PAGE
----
In any black neighborhood in North America or Europe, you can find a corner lounge with a stylish jazz-soul singer. Quite often these anonymous toilers are unrecognized great stylists: They are equally adept at Billie Holiday's smoky melodrama, Ella Fitzgerald's flashy scatting, Sam Cooke's romanticized gospel or Stevie Wonder's refined pop.

Many black singers grow up with the notion that these lounge vocalists and their mix of jazz and soul standards represent the epitome of good singing. For years, Marvin Gaye tried unsuccessfully to persuade Motown Records to let him sing jazz standards instead of soul hits. Only now, nearly two years after his death, have his attempts at that genre finally come to light.

The genre is alive and thriving, however, in Sade (pronounced Shar-Day). Born in Nigeria and raised in England, this London ingenue has lifted jazz-soul lounge music from dusty obscurity into the Top 10 charts. It was more than her dazzlingly photogenic looks that enabled her to do this; Sade owns a hypnotic purr that calls forth the late-night, slightly dazed romanticism that every jazz singer aims for.

Sade, who appears at Constitution Hall tomorrow, writes all her material with her sympathetic band of young Anglo jazzmen and arranges it to fit her sensual soprano. After scoring blockbuster hits in Europe, her debut album, "Diamond Life," was finally released here earlier this year. Her quick follow-up, "Promise" (Portrait, FR 40263), not only avoids the typical sophomore slump but consolidates the promise of "Diamond Life" into a surprisingly assured step forward.

Nonetheless "Promise" also retains the weaknesses of the first album. On any given song, Sade sounds mesmerizing, but she approaches each one in the same breathy swooning croon. After listening to nine consecutive songs with the same vocal tone, the listener aches to hear the singer cut loose at least once.

While her compositions effectively mimic old standards, closer examination reveals that most of them are slight -- just a few lines elegantly phrased and rephrased by that tempting voice. And while Stuart Matthewman's sax and guitar solos provide nice setups for the singer, they can't even compare with the solos by the Motown band on Marvin Gaye's records.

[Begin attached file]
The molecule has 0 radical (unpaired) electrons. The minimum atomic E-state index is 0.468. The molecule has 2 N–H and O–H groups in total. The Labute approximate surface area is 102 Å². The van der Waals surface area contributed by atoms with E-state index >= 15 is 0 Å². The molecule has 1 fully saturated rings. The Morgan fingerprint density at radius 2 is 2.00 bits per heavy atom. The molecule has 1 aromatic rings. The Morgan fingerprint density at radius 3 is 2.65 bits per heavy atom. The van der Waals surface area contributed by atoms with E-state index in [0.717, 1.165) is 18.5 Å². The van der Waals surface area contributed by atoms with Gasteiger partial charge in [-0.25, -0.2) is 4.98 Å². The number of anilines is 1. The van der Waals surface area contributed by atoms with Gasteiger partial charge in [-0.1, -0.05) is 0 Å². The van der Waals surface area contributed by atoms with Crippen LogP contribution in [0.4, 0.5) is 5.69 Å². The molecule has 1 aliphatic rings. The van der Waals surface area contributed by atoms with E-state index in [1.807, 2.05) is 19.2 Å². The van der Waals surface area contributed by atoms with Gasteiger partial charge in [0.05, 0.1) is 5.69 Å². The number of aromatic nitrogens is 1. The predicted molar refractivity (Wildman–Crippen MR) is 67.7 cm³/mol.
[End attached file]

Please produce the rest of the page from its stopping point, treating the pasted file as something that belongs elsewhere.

Despite these flaws, "Promise" is a most intoxicating album. On the first single, "The Sweetest Taboo," Sade's satiny voice rides a light soul shuffle. When she sings, "There's a quiet storm," her translucent soprano resembles Smokey Robinson's breathy falsetto. At one point Sade breaks up a proclamation of love with an overcome sigh -- which holds the melody perfectly.

The two side-ending songs indicate a new maturity in Sade's songwriting. With a stoic vocal and a lazy Latin beat, "Maureen" fondly describes an old friend whom the singer has nonetheless left behind. "Jezebel" is a thinly disguised autobiographical song about a gorgeous woman who rose from poverty to celebrity. When Sade sings, "Every winter was a war, she said, I want to get what's mine," her voice loses its romantic burnish and reveals the unbudging strength at its core.

The best-sung song is "Is It a Crime?" Over a straightforward jazz arrangement of tinkling piano and massed horns, Sade seems to be whispering in the listener's ear as she stretches syllables seductively. For once she punches out a line and then collapses into an exhausted swoon. When she coos, "Is it a crime that I still want you?," there's no denying her.

Sade has always listed Marvin Gaye among her principal influences, and Gaye's own devotion to romantic jazz-soul standards is finally showcased on his second posthumous album, "Romantically Yours" (Columbia FC 40208).

Side 1 is taken from two different sessions. The three songs produced by Hal Davis and Marc Gordon are overorchestrated cliche's that could have been Johnny Mathis outtakes. Much better are the three songs produced by Bobby Scott, whose restrained string and woodwind arrangements give Gaye room enough to put his personal stamp on the songs.

The one masterful performance is Gaye's duet with himself on Johnny Mandel's "The Shadow of Your Smile." Gaye's tenor lead vocal moans and sighs with nerve-tingling heartache while his heavily echoed falsetto improvises at the edge of the song, as it did so often on the album "What's Going On."

The highlight of Side 2 is "Just Like," which Gaye fills with a string of Smokey Robinson-like similes. Gaye's smooth crooning tenor makes a convincing plea for his woman to return without ever losing its dignity. His forlorn falsetto wails in the background until the song trails off in inspired improvisation.

Almost as good is "I Live for You," a stylish cabaret blues number that Gaye cruises through like Joe Williams or Jimmy Rushing. "Walkin' in the Rain" and "Stranger in My Life" are string-heavy ballads that Gaye redeems with his expressive vocals that hover between high tenor and falsetto.

What this album proves, however, is that at least this once, the artist was wrong and the record company was right: Gaye's early Motown singles, his protest-soul anthems and his later erotic-soul set pieces boast far more substance than anything he could have gotten from Broadway. Sade would do much better to imitate Gaye the innovator than Gaye the crooner.